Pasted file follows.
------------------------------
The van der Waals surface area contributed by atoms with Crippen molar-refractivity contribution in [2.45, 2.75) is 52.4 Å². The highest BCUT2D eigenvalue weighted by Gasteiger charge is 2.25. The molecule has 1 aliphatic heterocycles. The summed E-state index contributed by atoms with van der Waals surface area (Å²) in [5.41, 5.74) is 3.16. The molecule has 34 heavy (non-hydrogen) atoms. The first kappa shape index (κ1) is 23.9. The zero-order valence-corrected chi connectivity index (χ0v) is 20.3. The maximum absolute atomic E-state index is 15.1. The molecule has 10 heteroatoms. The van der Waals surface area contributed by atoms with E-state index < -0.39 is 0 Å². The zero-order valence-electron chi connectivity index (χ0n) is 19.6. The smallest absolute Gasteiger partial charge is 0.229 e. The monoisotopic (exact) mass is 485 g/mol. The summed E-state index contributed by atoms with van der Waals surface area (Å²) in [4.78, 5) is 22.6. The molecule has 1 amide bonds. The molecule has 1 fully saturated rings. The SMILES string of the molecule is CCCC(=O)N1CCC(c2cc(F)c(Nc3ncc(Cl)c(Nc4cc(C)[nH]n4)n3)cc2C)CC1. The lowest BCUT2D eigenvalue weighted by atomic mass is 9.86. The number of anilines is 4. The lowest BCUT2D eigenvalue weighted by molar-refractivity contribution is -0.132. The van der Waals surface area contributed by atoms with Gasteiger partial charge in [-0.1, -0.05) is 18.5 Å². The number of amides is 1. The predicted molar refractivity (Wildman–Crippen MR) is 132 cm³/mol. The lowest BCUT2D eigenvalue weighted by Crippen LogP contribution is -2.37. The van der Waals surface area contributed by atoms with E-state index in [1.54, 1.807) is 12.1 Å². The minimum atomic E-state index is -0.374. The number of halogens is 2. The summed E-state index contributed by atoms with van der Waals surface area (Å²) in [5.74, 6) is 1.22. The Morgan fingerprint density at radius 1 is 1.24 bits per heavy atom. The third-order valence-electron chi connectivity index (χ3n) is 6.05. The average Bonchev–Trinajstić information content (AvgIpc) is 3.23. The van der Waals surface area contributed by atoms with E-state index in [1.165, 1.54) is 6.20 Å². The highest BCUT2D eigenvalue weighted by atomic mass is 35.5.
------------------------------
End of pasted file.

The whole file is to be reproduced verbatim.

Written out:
The van der Waals surface area contributed by atoms with Crippen molar-refractivity contribution in [2.45, 2.75) is 52.4 Å². The highest BCUT2D eigenvalue weighted by Gasteiger charge is 2.25. The molecule has 1 aliphatic heterocycles. The summed E-state index contributed by atoms with van der Waals surface area (Å²) in [5.41, 5.74) is 3.16. The molecule has 34 heavy (non-hydrogen) atoms. The first kappa shape index (κ1) is 23.9. The zero-order valence-corrected chi connectivity index (χ0v) is 20.3. The maximum absolute atomic E-state index is 15.1. The molecule has 10 heteroatoms. The van der Waals surface area contributed by atoms with E-state index < -0.39 is 0 Å². The zero-order valence-electron chi connectivity index (χ0n) is 19.6. The smallest absolute Gasteiger partial charge is 0.229 e. The monoisotopic (exact) mass is 485 g/mol. The summed E-state index contributed by atoms with van der Waals surface area (Å²) in [4.78, 5) is 22.6. The molecule has 1 amide bonds. The molecule has 1 fully saturated rings. The SMILES string of the molecule is CCCC(=O)N1CCC(c2cc(F)c(Nc3ncc(Cl)c(Nc4cc(C)[nH]n4)n3)cc2C)CC1. The lowest BCUT2D eigenvalue weighted by atomic mass is 9.86. The number of anilines is 4. The lowest BCUT2D eigenvalue weighted by molar-refractivity contribution is -0.132. The van der Waals surface area contributed by atoms with Gasteiger partial charge in [-0.1, -0.05) is 18.5 Å². The number of amides is 1. The predicted molar refractivity (Wildman–Crippen MR) is 132 cm³/mol. The lowest BCUT2D eigenvalue weighted by Crippen LogP contribution is -2.37. The van der Waals surface area contributed by atoms with E-state index in [1.54, 1.807) is 12.1 Å². The minimum atomic E-state index is -0.374. The number of halogens is 2. The summed E-state index contributed by atoms with van der Waals surface area (Å²) in [5.74, 6) is 1.22. The Morgan fingerprint density at radius 1 is 1.24 bits per heavy atom. The third-order valence-electron chi connectivity index (χ3n) is 6.05. The average Bonchev–Trinajstić information content (AvgIpc) is 3.23. The van der Waals surface area contributed by atoms with E-state index in [1.165, 1.54) is 6.20 Å². The highest BCUT2D eigenvalue weighted by atomic mass is 35.5.